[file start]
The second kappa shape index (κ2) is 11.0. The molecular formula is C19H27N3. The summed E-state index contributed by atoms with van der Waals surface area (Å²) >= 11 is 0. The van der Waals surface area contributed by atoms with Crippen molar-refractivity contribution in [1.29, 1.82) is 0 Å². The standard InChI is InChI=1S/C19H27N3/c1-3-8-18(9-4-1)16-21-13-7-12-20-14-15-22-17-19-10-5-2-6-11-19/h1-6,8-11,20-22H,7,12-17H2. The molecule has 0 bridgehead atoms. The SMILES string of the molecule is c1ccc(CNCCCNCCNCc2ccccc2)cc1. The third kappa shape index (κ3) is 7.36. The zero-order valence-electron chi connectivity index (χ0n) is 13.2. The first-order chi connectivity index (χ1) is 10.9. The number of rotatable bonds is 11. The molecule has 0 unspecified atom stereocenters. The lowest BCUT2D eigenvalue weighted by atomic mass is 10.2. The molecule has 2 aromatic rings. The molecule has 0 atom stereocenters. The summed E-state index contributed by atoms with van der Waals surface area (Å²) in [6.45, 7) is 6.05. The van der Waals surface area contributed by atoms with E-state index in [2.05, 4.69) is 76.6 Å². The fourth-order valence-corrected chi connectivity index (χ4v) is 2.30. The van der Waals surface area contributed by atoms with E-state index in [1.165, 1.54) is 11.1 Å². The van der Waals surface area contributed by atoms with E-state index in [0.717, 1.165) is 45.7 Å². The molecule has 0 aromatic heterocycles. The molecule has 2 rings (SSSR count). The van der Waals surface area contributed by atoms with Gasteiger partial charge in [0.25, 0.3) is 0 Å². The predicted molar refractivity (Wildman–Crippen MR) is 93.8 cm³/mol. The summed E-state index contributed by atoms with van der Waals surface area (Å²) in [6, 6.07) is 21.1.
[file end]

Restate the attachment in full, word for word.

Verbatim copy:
The second kappa shape index (κ2) is 11.0. The molecular formula is C19H27N3. The summed E-state index contributed by atoms with van der Waals surface area (Å²) >= 11 is 0. The van der Waals surface area contributed by atoms with Crippen molar-refractivity contribution in [1.29, 1.82) is 0 Å². The standard InChI is InChI=1S/C19H27N3/c1-3-8-18(9-4-1)16-21-13-7-12-20-14-15-22-17-19-10-5-2-6-11-19/h1-6,8-11,20-22H,7,12-17H2. The molecule has 0 bridgehead atoms. The SMILES string of the molecule is c1ccc(CNCCCNCCNCc2ccccc2)cc1. The third kappa shape index (κ3) is 7.36. The zero-order valence-electron chi connectivity index (χ0n) is 13.2. The first-order chi connectivity index (χ1) is 10.9. The number of rotatable bonds is 11. The molecule has 0 unspecified atom stereocenters. The lowest BCUT2D eigenvalue weighted by atomic mass is 10.2. The molecule has 2 aromatic rings. The molecule has 0 atom stereocenters. The summed E-state index contributed by atoms with van der Waals surface area (Å²) in [6.45, 7) is 6.05. The van der Waals surface area contributed by atoms with E-state index in [2.05, 4.69) is 76.6 Å². The fourth-order valence-corrected chi connectivity index (χ4v) is 2.30. The van der Waals surface area contributed by atoms with E-state index in [1.165, 1.54) is 11.1 Å². The van der Waals surface area contributed by atoms with E-state index in [0.717, 1.165) is 45.7 Å². The molecule has 0 aromatic heterocycles. The molecule has 2 rings (SSSR count). The van der Waals surface area contributed by atoms with Gasteiger partial charge in [0.25, 0.3) is 0 Å². The predicted molar refractivity (Wildman–Crippen MR) is 93.8 cm³/mol. The summed E-state index contributed by atoms with van der Waals surface area (Å²) in [6, 6.07) is 21.1.